Quotes by W. H. Auden

W. H. Auden

W. H. Auden

American poet

Alive from: 1907-1973

Category: Poets (Contemporary)

Quotes 46 till 60 of 70.

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    Perhaps there is only one cardinal sin: impatience. Because of impatience we were driven out of Paradise, because of impatience we cannot return.
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    Poetry makes nothing happen. It survives in the valley of its saying.
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    Precisely because we do not communicate by singing, a song can be out of place but not out of character; it is just as credible that a stupid person should sing beautifully as that a clever person should do so.
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    Proper names are poetry in the raw. Like all poetry they are untranslatable.
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    Slavery is so intolerable a condition that the slave can hardly escape deluding himself into thinking that he is choosing to obey his master's commands when, in fact, he is obliged to. Most slaves of habit suffer from this delusion and so do some writers, enslaved by an all too ''personal'' style.
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    Some books are undeservedly forgotten; none are undeservedly remembered.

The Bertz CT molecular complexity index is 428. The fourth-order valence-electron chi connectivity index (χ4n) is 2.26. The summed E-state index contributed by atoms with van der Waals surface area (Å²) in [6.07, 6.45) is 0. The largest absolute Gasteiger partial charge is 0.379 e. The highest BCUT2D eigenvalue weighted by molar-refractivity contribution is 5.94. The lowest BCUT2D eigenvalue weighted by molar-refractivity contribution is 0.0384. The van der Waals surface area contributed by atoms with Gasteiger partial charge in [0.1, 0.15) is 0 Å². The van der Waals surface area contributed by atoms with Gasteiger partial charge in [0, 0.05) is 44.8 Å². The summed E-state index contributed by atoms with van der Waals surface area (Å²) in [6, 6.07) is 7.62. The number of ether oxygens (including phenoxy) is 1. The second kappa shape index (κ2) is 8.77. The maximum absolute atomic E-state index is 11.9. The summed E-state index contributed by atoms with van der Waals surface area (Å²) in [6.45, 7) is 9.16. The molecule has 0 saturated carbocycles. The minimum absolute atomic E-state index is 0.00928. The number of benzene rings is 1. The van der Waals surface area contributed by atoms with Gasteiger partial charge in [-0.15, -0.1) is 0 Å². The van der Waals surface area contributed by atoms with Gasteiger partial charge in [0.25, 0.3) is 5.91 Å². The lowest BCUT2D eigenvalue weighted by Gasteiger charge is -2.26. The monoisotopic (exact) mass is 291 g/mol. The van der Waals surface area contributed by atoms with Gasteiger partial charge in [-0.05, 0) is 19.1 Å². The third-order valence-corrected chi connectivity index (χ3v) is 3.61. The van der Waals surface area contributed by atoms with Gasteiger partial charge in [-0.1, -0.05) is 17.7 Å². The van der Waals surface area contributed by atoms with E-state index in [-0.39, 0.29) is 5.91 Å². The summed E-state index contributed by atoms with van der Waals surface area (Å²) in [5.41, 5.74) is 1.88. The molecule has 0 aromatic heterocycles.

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    Some writers confuse authenticity, which they ought always to aim at, with originality, which they should never bother about.
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    The actors today really need the whip hand. They're so lazy. They haven't got the sense of pride in their profession that the less socially elevated musical comedy and music hall people or acrobats have. The theater has never been any good since the actors became gentlemen.
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    The center that I cannot find is known to my unconscious mind.
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    The class distinctions proper to a democratic society are not those of rank or money, still less, as is apt to happen when these are abandoned, of race, but of age.
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    The countenances of children, like those of animals, are masks, not faces, for they have not yet developed a significant profile of their own.
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    The critical opinions of a writer should always be taken with a large grain of salt. For the most part, they are manifestations of his debate with himself as to what he should do next and what he should avoid.
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    The ear tends to be lazy, craves the familiar and is shocked by the unexpected; the eye, on the other hand, tends to be impatient, craves the novel and is bored by repetition.
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    The only way to spend New Year's Eve is either quietly with friends or in a brothel. Otherwise when the evening ends and people pair off, someone is bound to be left in tears.
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    The words of a dead man are modified in the guts of the living.
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